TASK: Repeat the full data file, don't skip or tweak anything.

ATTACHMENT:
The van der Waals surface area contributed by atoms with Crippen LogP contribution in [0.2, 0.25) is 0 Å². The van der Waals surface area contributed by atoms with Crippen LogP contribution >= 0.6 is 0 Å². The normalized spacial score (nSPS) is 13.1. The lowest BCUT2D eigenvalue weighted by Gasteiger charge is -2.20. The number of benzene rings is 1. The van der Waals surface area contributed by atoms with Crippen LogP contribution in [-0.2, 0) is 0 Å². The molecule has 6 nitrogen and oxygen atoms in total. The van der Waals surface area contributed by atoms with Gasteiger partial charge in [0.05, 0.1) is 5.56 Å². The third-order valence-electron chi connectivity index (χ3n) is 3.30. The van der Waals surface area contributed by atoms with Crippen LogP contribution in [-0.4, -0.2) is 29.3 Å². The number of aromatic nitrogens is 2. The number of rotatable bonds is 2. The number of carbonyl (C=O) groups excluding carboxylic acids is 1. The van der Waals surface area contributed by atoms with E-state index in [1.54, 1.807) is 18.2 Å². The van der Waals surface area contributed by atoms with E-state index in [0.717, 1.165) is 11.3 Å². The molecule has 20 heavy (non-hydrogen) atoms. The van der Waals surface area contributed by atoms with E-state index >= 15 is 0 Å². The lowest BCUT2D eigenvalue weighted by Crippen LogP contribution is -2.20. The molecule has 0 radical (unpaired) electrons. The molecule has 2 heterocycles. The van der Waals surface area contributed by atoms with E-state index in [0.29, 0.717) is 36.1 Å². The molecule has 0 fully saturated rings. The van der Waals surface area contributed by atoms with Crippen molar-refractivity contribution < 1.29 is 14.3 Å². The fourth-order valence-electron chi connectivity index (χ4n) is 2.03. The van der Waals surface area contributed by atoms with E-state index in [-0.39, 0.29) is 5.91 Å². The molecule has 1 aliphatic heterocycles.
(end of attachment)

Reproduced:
The van der Waals surface area contributed by atoms with Crippen LogP contribution in [0.2, 0.25) is 0 Å². The van der Waals surface area contributed by atoms with Crippen LogP contribution >= 0.6 is 0 Å². The normalized spacial score (nSPS) is 13.1. The lowest BCUT2D eigenvalue weighted by Gasteiger charge is -2.20. The number of benzene rings is 1. The van der Waals surface area contributed by atoms with Crippen LogP contribution in [-0.2, 0) is 0 Å². The molecule has 6 nitrogen and oxygen atoms in total. The van der Waals surface area contributed by atoms with Gasteiger partial charge in [0.05, 0.1) is 5.56 Å². The third-order valence-electron chi connectivity index (χ3n) is 3.30. The van der Waals surface area contributed by atoms with Crippen LogP contribution in [-0.4, -0.2) is 29.3 Å². The number of aromatic nitrogens is 2. The number of rotatable bonds is 2. The number of carbonyl (C=O) groups excluding carboxylic acids is 1. The van der Waals surface area contributed by atoms with E-state index in [1.54, 1.807) is 18.2 Å². The van der Waals surface area contributed by atoms with E-state index in [0.717, 1.165) is 11.3 Å². The molecule has 20 heavy (non-hydrogen) atoms. The van der Waals surface area contributed by atoms with E-state index >= 15 is 0 Å². The lowest BCUT2D eigenvalue weighted by Crippen LogP contribution is -2.20. The molecule has 0 radical (unpaired) electrons. The molecule has 2 heterocycles. The van der Waals surface area contributed by atoms with E-state index in [0.29, 0.717) is 36.1 Å². The molecule has 0 fully saturated rings. The van der Waals surface area contributed by atoms with Crippen molar-refractivity contribution < 1.29 is 14.3 Å². The fourth-order valence-electron chi connectivity index (χ4n) is 2.03. The van der Waals surface area contributed by atoms with E-state index in [-0.39, 0.29) is 5.91 Å². The molecule has 1 aliphatic heterocycles.